Thank you for the opportunity to submit testimony regarding transportation funding in the proposed State Fiscal Year 2019-20 budget.
Regional Plan Association is a nearly 100 year old non-profit civic organization that conducts advocacy, research and planning for improved economic opportunity, mobility, and sustainability in the New York City metropolitan region.
We have long supported congestion pricing as the way to raise revenue needed to modernize the MTA subway, train and bus systems, and as a means to ease the flow of traffic and reduce carbon emissions.
We support the congestion pricing proposal Governor Cuomo laid out in this year’s budget, and hope the house budget will endorse a similar approach. The state must get a congestion pricing program passed in 2019 – we cannot waste any more time to authorize a reliable, sustainable and recurring source of revenue for transit.
New York City and the region cannot function without its transit system. A well functioning public transportation network is necessary to reduce pollution and for maintaining a healthy economy - one that provides more and better access to jobs, education, and cultural opportunities. As the city has added population and jobs at an impressive clip, transit service has not expanded to meet that growth and old infrastructure has not been maintained. The system is struggling.
As service has suffered, transit ridership has started to fall. From 2015 to 2017, subway ridership declined from 1.76 to 1.72 billion rides annually. Bus ridership has plummeted over the past decade, declining by about 65 million rides annually between 2012 and 2017. At the same time, congestion has ballooned as more people turn to other options, like on-demand service from for-hire companies like Uber and Lyft.
Congestion pricing is the policy of charging people to drive in the busiest parts of a city. In New York, though proposals vary, it would generally apply to a cordon south of 60th Street, excluding the FDR. Drivers would pay a toll. The current proposal by the Governor designates the MTA’s TBTA to set toll rates, and puts the border at 60 th Street in Manhattan. The Administration’s proposal does not specify the toll amount, or times of day the tolls would be in effect. It does say that that the annual revenue stream generated must be sufficient to finance a minimum of $15 billion in capital funding to be applied to the MTA’s 2020-24 capital plan, and to future plans. It further stipulates that the revenue must be “lockboxed” in a separate “Congestion Tolling Fund” and supplement existing and enhanced city, state and federal resources. We support this approach.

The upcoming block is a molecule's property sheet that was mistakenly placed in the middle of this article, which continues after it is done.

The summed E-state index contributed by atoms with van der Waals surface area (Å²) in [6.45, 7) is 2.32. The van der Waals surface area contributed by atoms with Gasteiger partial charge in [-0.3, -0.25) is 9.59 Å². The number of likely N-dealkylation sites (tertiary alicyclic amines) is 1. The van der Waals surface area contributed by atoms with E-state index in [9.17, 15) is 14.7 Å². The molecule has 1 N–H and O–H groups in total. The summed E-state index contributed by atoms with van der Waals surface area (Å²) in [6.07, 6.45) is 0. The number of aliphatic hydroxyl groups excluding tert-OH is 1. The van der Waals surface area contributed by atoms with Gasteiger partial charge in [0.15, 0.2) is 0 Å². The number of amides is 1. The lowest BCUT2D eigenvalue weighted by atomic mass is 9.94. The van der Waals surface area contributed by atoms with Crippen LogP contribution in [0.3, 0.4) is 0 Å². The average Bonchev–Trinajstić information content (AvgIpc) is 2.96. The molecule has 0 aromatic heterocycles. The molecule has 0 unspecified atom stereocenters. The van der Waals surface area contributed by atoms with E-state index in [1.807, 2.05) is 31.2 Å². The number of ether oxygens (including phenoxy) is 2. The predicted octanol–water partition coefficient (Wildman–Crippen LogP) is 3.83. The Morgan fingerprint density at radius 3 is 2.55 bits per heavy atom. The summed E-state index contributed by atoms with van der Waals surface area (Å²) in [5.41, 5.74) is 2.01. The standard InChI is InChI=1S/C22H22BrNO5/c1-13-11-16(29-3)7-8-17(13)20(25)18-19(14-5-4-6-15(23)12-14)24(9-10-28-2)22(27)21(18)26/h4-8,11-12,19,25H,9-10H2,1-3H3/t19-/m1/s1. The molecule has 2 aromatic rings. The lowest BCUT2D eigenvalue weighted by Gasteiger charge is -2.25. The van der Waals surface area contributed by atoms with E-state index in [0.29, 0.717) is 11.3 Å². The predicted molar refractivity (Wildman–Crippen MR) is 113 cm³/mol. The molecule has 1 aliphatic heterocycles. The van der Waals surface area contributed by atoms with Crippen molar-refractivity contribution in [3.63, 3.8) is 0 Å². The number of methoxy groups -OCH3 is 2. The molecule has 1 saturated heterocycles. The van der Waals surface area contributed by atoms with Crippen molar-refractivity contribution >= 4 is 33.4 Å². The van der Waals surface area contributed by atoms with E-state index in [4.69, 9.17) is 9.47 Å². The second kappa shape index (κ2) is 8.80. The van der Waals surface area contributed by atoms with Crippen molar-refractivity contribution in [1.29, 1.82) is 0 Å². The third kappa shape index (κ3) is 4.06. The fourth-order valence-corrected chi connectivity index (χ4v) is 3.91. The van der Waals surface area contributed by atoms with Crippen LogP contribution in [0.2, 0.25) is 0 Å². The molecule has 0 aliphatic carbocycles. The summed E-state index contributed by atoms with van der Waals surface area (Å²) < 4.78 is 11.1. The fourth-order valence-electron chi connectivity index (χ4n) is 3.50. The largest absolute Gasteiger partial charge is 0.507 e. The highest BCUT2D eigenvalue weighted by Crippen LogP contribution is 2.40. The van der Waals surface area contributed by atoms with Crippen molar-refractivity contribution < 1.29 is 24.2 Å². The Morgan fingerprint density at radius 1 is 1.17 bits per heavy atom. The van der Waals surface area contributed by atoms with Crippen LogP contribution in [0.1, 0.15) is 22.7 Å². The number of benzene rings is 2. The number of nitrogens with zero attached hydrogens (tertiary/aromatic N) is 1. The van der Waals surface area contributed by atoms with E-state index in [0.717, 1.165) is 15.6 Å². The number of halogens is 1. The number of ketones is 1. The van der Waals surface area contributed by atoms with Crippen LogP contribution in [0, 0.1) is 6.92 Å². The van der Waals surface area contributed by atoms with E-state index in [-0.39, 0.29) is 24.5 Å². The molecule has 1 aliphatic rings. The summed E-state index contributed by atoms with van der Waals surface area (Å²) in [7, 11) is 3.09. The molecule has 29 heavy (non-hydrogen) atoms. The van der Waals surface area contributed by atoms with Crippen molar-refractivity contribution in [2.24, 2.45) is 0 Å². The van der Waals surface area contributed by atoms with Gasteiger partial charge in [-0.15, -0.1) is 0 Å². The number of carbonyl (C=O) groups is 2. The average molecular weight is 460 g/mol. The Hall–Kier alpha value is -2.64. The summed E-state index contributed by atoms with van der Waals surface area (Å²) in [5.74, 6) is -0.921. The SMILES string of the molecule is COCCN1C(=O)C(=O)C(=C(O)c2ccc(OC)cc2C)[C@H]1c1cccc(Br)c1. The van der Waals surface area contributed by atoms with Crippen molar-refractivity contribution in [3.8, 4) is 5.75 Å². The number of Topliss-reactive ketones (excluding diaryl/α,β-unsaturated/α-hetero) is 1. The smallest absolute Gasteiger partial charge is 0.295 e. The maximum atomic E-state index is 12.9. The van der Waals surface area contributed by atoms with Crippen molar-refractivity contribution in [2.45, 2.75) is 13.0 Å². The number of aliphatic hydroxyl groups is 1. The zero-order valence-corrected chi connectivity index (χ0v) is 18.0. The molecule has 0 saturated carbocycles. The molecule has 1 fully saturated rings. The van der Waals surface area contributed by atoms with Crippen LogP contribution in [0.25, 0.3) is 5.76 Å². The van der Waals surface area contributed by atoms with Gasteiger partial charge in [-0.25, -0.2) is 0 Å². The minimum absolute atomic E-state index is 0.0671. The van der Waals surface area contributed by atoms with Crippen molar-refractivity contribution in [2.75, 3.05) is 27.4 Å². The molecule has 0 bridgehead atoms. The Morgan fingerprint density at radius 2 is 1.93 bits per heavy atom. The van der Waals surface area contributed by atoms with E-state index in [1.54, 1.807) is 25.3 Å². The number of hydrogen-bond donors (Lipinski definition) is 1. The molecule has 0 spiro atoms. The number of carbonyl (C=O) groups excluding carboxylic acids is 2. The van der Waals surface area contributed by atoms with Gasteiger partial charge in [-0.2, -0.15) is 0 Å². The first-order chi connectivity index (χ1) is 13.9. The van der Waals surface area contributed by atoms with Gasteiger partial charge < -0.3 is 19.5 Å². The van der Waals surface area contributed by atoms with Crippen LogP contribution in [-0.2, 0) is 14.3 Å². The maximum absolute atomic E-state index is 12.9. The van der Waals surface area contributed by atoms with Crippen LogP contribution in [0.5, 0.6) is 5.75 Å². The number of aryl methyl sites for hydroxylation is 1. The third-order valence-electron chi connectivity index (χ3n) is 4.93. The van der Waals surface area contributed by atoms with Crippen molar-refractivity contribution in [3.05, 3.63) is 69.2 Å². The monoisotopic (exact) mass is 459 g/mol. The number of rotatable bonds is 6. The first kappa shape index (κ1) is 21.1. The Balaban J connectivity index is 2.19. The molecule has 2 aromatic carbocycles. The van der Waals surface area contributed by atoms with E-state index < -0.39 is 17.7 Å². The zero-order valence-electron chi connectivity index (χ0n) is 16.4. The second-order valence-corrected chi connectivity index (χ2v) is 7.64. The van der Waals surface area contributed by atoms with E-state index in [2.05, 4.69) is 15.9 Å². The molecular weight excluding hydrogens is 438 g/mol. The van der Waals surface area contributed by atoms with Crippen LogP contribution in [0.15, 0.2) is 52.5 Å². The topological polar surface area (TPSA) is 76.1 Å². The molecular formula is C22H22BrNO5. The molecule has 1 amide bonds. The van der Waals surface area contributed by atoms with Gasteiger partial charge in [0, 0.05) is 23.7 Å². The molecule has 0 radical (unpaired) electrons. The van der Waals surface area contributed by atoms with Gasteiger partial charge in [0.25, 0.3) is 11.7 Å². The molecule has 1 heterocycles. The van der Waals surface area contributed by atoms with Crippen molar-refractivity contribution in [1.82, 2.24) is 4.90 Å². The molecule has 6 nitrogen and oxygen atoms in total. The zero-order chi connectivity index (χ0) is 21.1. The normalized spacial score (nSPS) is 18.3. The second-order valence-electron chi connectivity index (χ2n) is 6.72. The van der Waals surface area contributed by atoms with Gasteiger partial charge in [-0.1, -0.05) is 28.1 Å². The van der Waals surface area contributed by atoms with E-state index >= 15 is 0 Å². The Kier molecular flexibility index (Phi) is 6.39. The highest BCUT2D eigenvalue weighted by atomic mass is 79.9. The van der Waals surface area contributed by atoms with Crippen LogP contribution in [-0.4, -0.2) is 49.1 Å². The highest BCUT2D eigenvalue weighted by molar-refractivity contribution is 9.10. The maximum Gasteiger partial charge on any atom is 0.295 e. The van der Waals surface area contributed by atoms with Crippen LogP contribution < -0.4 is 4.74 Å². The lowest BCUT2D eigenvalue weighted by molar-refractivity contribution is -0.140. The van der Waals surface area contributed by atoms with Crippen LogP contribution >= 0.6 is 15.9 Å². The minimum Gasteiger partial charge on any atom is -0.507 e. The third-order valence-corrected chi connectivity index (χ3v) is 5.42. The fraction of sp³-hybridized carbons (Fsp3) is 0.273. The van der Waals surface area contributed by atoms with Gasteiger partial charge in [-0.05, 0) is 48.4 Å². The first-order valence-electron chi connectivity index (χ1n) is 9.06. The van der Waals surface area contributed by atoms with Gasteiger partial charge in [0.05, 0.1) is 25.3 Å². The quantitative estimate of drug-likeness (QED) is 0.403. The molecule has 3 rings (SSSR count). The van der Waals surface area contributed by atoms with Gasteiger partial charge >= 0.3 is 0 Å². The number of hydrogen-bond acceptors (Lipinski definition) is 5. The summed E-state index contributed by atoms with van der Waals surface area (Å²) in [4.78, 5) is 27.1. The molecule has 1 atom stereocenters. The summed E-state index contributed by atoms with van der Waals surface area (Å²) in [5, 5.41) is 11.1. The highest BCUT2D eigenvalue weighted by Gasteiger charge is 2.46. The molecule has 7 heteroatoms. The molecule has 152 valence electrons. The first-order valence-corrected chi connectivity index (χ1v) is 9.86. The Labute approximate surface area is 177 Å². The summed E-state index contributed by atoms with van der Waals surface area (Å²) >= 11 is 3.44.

Congestion pricing is one of the most critical steps we can take to start to claw our way out of our transit and traffic mess. New revenue would pay for improved bus and subway service, and vital upgrades like new station elevators. Streets would be less congested leading to faster travel times, less pollution and a lot less aggravation.
After London passed congestion pricing in 2003, the city saw a 15 percent reduction in traffic, and a 20 percent reduction in greenhouse gas emissions, according to the Tri-State Transportation Campaign. The city added 300 new buses so there was better bus service when the system came online. Once congestion pricing revenue started flowing, the city was able to build new subway lines and made improvements to signals so trains could come more frequently. The air quality benefits translated into nearly 1,900 added years of life for Londoners. In Stockholm, congestion pricing brought similar benefits, and reduced childhood asthma attacks by a whopping 50 percent.
Meanwhile, New York City missed an opportunity to pass congestion pricing in 2008 – the proposal died at the hands of the State Legislature – and the effects are clear. We have not been prepared for our economic and population growth, or for the effects of extreme weather. Our city has also become less fair because the most affordable means of getting around, subways and buses, has deteriorated. In fact, Regional Plan Association research shows that New York City residents have seen their commute times grow substantially. In Queens, for example, 27 percent of commuters were traveling more than an hour to get to work in 2010. In 2017, that number rose to over 32 percent. The other boroughs saw a similar growth in long commutes.
As the Legislature considers their proposals, we urge you to authorize congestion pricing, In addition, we urge you to support a plan that is designed to bring concrete benefits to underserved transit riders in the outer boroughs and suburbs. Andy Byford NYC Transit’s Fast Forward modernization plan will go a long way to help, by fixing bus routes and improving bus speeds, among other improvements. Places like Southeast Queens, Eastern Brooklyn, parts of Staten Island and the Bronx all need better transit access. Another option is for the commuter rail system within the city to do more to serve city residents which is why RPA has long supported the discounted fares on commuter rails service for certain intercity trips.
RPA is a member of the broader Fix Our Transit and we and our coalition partners stand ready to assist you in whatever way we can as you deliberate and craft a final version of congestion pricing.
Thank you again for your time and consideration of this important proposal.
Kate Slevin and the RPA Team